So, you want to defeat ISIS…
In order to defeat ISIS, it is necessary, very necessary, to destroy the foundation of extremist, fundamentalist Islamic religious belief. It is possible to do this by attacking the ISIS stronghold of the city of Dabiq in northern Syria, decisively defeating protecting ISIS forces, and estabilishing and defending a peaceful city open to moderate beliefs of all religions and areligious views as well. This would require a coalition of many countries, including middle eastern countries, and require representation of moderate parties from all major religions. It would be a difficult undertaking but much better than decades of war and prolonged and intense religious acrimony between the major religions.
And why the city of Dabiq? Both Christianity and Islam are religions with an apocalyptic prophesy at their endpoint, a vestige of the intense supernatural world view that was held in ancient times when supernatural imaginings ruled what was then civilization. In Islam, the city of Dabiq is the focal point of the coming Islamic apocalypse. It is at this location where Mahdi (the Islamic version of Jesus) and Jesus will come together and vanquish those that oppose Sharia law. Jesus will break a cross to disavow Christianity and bring his followers into the fold of Islam. The beheading of Peter Kassig in took place in Dabiq because of its importance in the end time prophesies. When this diabolic act was completed the statement from ISIS was “Here we are, burying the first American Crusader in Dabiq, eagerly waiting for the remainder of your armies to arrive."
An Islamic hadith predicts that the best Islamic fighters will control Dabiq and capture “Romans" (meaning Americans in ISIS interpretation). Then Islamic prophecy openly states that Romans, meaning the western world, America in particular (Present Obama is termed as “The dog of Rome") will arrive at Dabiq and tell all the Muslims to stand aside so that they can fight only those Muslims who took the captives. The Muslims will then unite against the “Romans". The Islamic State is working to make that prophecy come to fruition. When the battle begins, according to the prophecy, about one-third of the Muslim forces will run away (“whom Allah will never forgive"), one-third will die as “excellent martyrs" and the remaining one-third will win the battle and then conquer Constantinople (now Istanbul, Turkey). Then, according to prophecy, following the victory in Dabiq and Turkey, the Islamic Antichrist, Dajjal, will appear and be defeated by the Islamic Jesus.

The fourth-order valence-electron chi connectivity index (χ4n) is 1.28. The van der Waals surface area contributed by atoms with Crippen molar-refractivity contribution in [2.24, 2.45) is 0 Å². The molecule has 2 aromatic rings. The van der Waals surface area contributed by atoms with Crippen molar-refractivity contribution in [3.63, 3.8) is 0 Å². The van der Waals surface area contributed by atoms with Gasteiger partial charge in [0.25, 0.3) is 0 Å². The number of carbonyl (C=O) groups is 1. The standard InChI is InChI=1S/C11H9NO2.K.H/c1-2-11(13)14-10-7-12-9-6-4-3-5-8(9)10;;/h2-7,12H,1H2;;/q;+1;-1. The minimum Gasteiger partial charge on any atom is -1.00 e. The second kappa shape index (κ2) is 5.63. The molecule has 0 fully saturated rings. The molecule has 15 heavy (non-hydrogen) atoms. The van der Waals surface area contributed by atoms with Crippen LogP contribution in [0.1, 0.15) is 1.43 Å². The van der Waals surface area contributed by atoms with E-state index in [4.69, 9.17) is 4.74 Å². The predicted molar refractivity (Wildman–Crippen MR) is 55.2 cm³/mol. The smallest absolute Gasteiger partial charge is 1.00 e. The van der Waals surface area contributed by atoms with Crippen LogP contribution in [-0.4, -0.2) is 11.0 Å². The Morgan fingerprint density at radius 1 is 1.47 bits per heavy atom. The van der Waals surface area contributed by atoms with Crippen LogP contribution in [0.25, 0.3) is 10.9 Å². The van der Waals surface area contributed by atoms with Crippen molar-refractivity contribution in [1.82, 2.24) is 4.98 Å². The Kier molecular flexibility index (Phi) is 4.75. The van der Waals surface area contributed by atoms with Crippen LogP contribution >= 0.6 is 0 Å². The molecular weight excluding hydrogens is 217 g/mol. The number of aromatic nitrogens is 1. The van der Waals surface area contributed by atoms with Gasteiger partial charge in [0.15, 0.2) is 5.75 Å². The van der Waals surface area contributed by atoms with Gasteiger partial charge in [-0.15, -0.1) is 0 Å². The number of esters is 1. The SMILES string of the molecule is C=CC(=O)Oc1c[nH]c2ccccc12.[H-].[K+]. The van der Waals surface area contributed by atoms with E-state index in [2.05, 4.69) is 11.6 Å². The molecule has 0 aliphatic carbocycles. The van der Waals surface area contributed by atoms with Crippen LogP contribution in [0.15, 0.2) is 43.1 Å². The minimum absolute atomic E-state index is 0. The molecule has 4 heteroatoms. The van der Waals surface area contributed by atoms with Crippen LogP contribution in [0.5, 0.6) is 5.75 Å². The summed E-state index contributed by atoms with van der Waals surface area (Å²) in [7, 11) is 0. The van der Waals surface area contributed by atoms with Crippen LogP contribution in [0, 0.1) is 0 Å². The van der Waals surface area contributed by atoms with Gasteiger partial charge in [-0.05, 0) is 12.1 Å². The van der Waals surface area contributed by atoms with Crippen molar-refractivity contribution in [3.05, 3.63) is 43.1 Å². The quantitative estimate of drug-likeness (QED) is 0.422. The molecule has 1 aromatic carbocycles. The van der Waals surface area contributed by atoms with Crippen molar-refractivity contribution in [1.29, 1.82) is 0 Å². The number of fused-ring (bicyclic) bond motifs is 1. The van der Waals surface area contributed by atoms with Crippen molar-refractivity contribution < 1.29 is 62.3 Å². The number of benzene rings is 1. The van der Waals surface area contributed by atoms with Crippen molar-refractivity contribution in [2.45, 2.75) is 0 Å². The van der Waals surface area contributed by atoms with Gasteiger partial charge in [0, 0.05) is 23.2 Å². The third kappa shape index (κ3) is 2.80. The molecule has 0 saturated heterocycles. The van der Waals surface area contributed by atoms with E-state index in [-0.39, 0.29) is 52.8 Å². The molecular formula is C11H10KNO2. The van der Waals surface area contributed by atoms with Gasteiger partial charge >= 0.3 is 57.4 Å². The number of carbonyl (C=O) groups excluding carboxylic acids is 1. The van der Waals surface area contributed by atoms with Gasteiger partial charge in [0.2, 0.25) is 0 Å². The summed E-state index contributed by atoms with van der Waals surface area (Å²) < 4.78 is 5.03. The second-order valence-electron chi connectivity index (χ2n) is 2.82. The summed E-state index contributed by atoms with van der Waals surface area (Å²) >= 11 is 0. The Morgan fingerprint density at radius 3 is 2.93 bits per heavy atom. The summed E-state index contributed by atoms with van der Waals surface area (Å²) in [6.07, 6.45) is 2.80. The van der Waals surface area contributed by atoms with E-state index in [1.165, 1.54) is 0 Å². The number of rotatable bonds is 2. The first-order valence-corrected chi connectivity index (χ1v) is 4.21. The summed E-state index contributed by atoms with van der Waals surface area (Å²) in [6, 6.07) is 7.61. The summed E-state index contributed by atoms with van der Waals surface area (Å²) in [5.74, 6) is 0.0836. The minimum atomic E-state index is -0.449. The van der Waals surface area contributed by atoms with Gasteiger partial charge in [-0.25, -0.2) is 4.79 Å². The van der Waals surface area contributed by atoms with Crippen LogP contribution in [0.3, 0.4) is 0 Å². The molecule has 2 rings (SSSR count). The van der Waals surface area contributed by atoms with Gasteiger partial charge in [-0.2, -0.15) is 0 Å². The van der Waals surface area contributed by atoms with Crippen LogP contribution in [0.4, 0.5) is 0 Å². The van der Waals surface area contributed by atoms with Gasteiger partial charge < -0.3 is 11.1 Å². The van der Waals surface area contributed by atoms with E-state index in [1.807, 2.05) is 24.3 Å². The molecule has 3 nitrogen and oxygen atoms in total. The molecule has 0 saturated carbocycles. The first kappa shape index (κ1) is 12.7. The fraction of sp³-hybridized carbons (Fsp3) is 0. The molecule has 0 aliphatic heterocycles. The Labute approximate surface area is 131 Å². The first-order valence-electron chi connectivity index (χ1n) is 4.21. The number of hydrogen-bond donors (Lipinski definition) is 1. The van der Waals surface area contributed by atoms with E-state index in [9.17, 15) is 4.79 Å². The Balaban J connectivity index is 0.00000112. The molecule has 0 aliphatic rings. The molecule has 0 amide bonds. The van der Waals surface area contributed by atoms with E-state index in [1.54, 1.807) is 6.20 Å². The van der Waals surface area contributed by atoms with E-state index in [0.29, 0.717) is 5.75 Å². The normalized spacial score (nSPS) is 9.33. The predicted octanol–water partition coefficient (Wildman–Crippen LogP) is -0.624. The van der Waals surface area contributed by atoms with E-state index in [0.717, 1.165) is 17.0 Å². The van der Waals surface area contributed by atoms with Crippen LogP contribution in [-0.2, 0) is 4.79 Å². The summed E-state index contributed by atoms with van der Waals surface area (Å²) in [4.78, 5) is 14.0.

To western ears, most of them, this is a fantastic story from a time long past, a legend, a myth, a fairy tale. But then many in the western world also believe in such fantasy, Noah’s Ark and the end times Apocalypse, beginning with the Battle of Armageddon that is to take place at the Plains of Megiddoe or the Tel (a hill) of Megiddoe, a city about 60 miles north of Jerusalem are examples of such myths in Christianity. But the end times myth of great battles at Dabiq fuels the fury of ISIS and other Islamic extremists and it seems necessary to decisively demonstrate that these stories are just ancient myths and have no basis in reality. Our civilizations, our achievements, our efforts to make our world habitable for humanity in the future depend on defusing the power of religious myth, and that can be done only through education and demonstration of the absence of any shred of reality in the substance of ancient religious myth.